Thursday, May 5, 2011
Mavericks height neutralizing Lakers
By Dean Oliver & Pete Newmann
The Los Angeles Lakers length was supposed to be a problem for opponents in the playoffs.
But people forget about the length of the Dallas Mavericks.
The Lakers (Andrew Bynum and Pau Gasol) and Mavericks (Tyson Chandler and Dirk Nowitzki) were the only teams that regularly started two 7-footers during the regular season.
The Mavericks' size has caused problems for the Lakers, who typically had height advantages at the power forward and center positions of about an inch per player. In the Western Conference semifinals against the Mavericks, however, the Lakers' advantage has been reduced to about two-tenths of an inch. The Lakers played about 40 percent of their regular-season minutes with an overall average height advantage greater than half an inch. Against Dallas in this series, it’s been only 27 percent of the minutes with that advantage.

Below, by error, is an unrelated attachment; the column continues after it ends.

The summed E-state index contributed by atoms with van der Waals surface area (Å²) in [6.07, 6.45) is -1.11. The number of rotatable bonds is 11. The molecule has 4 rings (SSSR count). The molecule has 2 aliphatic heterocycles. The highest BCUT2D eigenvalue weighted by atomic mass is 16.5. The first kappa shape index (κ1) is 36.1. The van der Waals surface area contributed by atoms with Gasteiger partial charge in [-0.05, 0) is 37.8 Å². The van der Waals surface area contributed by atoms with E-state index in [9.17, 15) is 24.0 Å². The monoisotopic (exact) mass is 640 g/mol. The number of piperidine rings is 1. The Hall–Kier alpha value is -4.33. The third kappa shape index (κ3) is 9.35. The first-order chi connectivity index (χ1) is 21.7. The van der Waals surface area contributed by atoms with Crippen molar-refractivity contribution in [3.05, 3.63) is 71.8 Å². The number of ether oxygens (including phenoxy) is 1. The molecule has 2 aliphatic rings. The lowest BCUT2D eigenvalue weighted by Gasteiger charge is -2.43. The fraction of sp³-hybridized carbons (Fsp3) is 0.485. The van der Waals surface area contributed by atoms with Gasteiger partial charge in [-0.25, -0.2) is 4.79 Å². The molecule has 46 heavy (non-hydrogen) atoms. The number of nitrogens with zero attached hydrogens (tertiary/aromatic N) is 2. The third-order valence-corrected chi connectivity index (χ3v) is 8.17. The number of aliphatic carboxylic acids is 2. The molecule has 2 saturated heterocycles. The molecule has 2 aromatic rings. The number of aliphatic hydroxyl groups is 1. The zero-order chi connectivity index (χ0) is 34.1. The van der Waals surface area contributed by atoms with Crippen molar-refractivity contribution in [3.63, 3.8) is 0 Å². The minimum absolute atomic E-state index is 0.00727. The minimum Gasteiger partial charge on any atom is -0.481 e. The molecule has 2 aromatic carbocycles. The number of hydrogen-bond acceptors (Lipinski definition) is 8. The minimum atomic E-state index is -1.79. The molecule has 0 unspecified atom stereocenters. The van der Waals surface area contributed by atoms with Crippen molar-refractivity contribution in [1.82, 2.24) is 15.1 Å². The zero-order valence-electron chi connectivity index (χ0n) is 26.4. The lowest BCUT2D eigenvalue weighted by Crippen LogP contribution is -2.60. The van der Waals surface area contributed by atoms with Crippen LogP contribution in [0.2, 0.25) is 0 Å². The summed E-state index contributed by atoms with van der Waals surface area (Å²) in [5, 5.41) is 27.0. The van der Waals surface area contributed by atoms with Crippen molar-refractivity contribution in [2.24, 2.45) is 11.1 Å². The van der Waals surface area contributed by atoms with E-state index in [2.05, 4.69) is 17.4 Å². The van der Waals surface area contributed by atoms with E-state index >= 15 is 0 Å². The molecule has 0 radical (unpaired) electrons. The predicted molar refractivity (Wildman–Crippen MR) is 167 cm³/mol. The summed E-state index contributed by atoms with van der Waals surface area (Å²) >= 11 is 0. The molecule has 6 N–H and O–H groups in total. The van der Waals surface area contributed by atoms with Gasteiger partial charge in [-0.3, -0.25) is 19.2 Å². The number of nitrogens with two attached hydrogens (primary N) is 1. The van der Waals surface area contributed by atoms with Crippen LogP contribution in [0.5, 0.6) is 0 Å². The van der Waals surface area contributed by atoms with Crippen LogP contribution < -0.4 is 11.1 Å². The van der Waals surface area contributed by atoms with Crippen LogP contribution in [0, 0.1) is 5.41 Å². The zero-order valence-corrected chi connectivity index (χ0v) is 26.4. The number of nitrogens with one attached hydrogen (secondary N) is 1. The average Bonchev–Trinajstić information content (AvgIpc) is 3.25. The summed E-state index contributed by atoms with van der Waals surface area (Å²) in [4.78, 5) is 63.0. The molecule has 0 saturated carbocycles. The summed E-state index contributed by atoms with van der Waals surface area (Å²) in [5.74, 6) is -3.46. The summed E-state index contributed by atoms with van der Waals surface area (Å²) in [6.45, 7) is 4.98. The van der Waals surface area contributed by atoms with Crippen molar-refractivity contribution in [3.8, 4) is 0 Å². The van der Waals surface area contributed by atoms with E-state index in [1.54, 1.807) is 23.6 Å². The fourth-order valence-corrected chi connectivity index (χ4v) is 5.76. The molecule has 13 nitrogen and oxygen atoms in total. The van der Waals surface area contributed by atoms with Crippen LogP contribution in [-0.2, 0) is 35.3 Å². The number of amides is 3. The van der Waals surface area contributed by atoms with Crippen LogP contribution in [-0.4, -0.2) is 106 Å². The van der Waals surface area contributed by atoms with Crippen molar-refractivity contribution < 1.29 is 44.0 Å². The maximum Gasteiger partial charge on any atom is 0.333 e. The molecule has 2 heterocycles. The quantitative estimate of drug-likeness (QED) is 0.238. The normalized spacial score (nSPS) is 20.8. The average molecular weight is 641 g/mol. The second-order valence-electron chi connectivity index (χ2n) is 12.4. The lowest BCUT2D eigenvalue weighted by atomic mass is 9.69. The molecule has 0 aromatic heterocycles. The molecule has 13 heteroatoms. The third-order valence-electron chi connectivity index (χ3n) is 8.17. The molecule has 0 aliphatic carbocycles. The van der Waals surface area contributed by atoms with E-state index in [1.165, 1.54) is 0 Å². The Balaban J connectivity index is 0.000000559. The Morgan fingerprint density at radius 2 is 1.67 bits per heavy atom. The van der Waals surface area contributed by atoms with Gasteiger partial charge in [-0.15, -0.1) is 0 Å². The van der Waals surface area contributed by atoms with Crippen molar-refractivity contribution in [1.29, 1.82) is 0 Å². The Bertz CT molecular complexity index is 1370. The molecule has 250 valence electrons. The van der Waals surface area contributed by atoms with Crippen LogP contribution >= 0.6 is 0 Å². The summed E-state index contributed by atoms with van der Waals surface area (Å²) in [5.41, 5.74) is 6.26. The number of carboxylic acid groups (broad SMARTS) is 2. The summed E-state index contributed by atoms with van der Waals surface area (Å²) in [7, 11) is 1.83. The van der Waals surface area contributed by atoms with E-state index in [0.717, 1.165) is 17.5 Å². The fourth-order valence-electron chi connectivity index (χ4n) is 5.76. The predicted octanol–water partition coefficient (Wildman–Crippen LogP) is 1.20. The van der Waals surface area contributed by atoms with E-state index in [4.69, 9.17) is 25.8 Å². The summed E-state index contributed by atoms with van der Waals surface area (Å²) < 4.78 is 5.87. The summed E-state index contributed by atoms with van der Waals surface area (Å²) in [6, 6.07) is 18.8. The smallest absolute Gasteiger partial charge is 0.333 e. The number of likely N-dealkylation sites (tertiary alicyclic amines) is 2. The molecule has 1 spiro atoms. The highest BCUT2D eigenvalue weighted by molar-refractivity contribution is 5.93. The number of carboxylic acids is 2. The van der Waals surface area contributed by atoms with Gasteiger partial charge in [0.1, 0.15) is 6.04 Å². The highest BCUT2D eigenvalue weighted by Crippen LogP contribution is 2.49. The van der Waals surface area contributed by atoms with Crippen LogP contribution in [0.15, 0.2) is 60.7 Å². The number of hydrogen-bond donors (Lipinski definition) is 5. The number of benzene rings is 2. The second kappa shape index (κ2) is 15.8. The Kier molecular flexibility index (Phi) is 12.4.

The Lakers' lineups that have had an average height smaller than the Mavericks have struggled, getting outscored 43-25 in the first two games.
When the Lakers have had a net height advantage of one player, they’re outscoring Dallas, 92-80. If the Lakers have no net height advantage, they’ve getting outscored 109-83. The Lakers cannot stop the Mavericks or score on them with no net height advantage.
• Over the course of the season, the Mavericks were the team with the lowest rate of attacking the paint off the dribble, about 10 fewer times per game than the Miami Heat and Oklahoma City Thunder, the leaders in attacking the paint off the dribble during the regular season.
The Mavericks scored 37.1 percent of their points in the paint in the regular season, the lowest percentage in the NBA. In the playoffs, that percentage has decreased to 35.5; however, the Mavericks have been making their perimeter shots in this series which has neutralized one of the Lakers’ advantages – their length and ability to defend in the paint.
With the Lakers spread out and not able to pack in the paint, it’s opened up passing lanes for Dallas. In this series, 14 of the Mavericks’ 17 layups or dunks in their halfcourt offense (82 percent) have been assisted. (The league average during the regular season is about 60 percent.) Also, all 15 of Dallas’ made 3-point shots in the halfcourt have been assisted.